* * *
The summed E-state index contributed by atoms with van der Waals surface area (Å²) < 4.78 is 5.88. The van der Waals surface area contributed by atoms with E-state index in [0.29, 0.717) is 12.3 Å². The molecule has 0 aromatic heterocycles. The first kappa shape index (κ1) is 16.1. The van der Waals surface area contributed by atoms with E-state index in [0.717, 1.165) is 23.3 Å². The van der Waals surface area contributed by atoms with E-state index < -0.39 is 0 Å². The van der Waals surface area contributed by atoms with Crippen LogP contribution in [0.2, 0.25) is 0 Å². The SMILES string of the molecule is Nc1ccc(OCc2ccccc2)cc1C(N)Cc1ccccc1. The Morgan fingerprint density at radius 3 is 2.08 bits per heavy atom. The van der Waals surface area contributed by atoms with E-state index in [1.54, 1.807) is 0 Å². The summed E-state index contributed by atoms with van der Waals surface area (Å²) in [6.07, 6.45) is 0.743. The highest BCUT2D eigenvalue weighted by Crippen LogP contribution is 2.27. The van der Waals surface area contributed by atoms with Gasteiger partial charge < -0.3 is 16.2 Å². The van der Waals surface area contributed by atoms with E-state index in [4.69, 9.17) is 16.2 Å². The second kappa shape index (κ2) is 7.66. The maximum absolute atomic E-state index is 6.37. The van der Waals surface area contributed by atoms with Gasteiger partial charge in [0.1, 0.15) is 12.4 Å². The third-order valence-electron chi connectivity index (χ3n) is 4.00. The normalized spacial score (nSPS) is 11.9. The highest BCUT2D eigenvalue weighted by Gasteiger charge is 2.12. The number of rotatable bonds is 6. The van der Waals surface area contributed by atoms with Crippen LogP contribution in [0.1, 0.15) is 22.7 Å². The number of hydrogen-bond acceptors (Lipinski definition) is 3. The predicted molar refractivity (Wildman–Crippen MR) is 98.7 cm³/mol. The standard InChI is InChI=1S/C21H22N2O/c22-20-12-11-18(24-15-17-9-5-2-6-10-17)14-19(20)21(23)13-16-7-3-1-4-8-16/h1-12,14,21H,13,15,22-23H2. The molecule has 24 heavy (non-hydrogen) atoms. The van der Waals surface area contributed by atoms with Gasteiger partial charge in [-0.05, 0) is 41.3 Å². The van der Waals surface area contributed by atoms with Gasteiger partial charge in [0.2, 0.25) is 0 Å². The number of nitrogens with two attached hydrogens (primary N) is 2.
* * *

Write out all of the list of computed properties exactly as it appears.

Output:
The summed E-state index contributed by atoms with van der Waals surface area (Å²) < 4.78 is 5.88. The van der Waals surface area contributed by atoms with E-state index in [0.29, 0.717) is 12.3 Å². The molecule has 0 aromatic heterocycles. The first kappa shape index (κ1) is 16.1. The van der Waals surface area contributed by atoms with E-state index in [0.717, 1.165) is 23.3 Å². The van der Waals surface area contributed by atoms with E-state index < -0.39 is 0 Å². The van der Waals surface area contributed by atoms with Crippen LogP contribution in [0.2, 0.25) is 0 Å². The SMILES string of the molecule is Nc1ccc(OCc2ccccc2)cc1C(N)Cc1ccccc1. The Morgan fingerprint density at radius 3 is 2.08 bits per heavy atom. The van der Waals surface area contributed by atoms with E-state index in [1.54, 1.807) is 0 Å². The summed E-state index contributed by atoms with van der Waals surface area (Å²) in [6.07, 6.45) is 0.743. The highest BCUT2D eigenvalue weighted by Crippen LogP contribution is 2.27. The van der Waals surface area contributed by atoms with Gasteiger partial charge < -0.3 is 16.2 Å². The van der Waals surface area contributed by atoms with E-state index in [4.69, 9.17) is 16.2 Å². The second kappa shape index (κ2) is 7.66. The maximum absolute atomic E-state index is 6.37. The van der Waals surface area contributed by atoms with Gasteiger partial charge in [0.1, 0.15) is 12.4 Å². The third-order valence-electron chi connectivity index (χ3n) is 4.00. The normalized spacial score (nSPS) is 11.9. The highest BCUT2D eigenvalue weighted by Gasteiger charge is 2.12. The number of rotatable bonds is 6. The van der Waals surface area contributed by atoms with Crippen LogP contribution in [0.1, 0.15) is 22.7 Å². The number of hydrogen-bond acceptors (Lipinski definition) is 3. The predicted molar refractivity (Wildman–Crippen MR) is 98.7 cm³/mol. The standard InChI is InChI=1S/C21H22N2O/c22-20-12-11-18(24-15-17-9-5-2-6-10-17)14-19(20)21(23)13-16-7-3-1-4-8-16/h1-12,14,21H,13,15,22-23H2. The molecule has 24 heavy (non-hydrogen) atoms. The van der Waals surface area contributed by atoms with Gasteiger partial charge in [-0.05, 0) is 41.3 Å². The van der Waals surface area contributed by atoms with Gasteiger partial charge in [0.2, 0.25) is 0 Å². The number of nitrogens with two attached hydrogens (primary N) is 2.